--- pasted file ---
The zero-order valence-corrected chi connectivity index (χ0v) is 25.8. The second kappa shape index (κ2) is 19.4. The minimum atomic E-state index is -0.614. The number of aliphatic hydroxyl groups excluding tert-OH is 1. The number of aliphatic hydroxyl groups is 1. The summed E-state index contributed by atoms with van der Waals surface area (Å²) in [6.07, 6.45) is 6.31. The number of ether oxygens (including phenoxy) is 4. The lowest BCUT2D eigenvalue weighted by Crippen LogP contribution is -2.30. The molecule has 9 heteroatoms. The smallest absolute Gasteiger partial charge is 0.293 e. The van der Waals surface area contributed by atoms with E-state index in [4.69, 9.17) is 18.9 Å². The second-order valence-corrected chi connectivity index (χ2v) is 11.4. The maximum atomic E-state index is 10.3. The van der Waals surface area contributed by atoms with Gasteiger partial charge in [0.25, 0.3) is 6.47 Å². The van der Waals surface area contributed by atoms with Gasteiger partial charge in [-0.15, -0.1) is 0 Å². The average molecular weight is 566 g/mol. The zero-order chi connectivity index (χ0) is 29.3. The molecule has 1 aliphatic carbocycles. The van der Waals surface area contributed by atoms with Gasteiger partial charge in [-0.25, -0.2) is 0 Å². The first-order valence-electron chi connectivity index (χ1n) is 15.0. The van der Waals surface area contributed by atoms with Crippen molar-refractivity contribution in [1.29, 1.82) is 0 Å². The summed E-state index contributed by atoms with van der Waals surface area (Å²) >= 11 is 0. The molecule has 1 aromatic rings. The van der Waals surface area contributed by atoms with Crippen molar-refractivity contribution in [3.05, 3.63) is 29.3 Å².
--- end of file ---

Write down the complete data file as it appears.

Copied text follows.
The zero-order valence-corrected chi connectivity index (χ0v) is 25.8. The second kappa shape index (κ2) is 19.4. The minimum atomic E-state index is -0.614. The number of aliphatic hydroxyl groups excluding tert-OH is 1. The number of aliphatic hydroxyl groups is 1. The summed E-state index contributed by atoms with van der Waals surface area (Å²) in [6.07, 6.45) is 6.31. The number of ether oxygens (including phenoxy) is 4. The lowest BCUT2D eigenvalue weighted by Crippen LogP contribution is -2.30. The molecule has 9 heteroatoms. The smallest absolute Gasteiger partial charge is 0.293 e. The van der Waals surface area contributed by atoms with E-state index in [4.69, 9.17) is 18.9 Å². The second-order valence-corrected chi connectivity index (χ2v) is 11.4. The maximum atomic E-state index is 10.3. The van der Waals surface area contributed by atoms with Gasteiger partial charge in [0.25, 0.3) is 6.47 Å². The van der Waals surface area contributed by atoms with Gasteiger partial charge in [-0.15, -0.1) is 0 Å². The average molecular weight is 566 g/mol. The zero-order chi connectivity index (χ0) is 29.3. The molecule has 1 aliphatic carbocycles. The van der Waals surface area contributed by atoms with Gasteiger partial charge in [-0.25, -0.2) is 0 Å². The first-order valence-electron chi connectivity index (χ1n) is 15.0. The van der Waals surface area contributed by atoms with Crippen molar-refractivity contribution in [1.29, 1.82) is 0 Å². The summed E-state index contributed by atoms with van der Waals surface area (Å²) >= 11 is 0. The molecule has 1 aromatic rings. The van der Waals surface area contributed by atoms with Crippen molar-refractivity contribution in [3.05, 3.63) is 29.3 Å².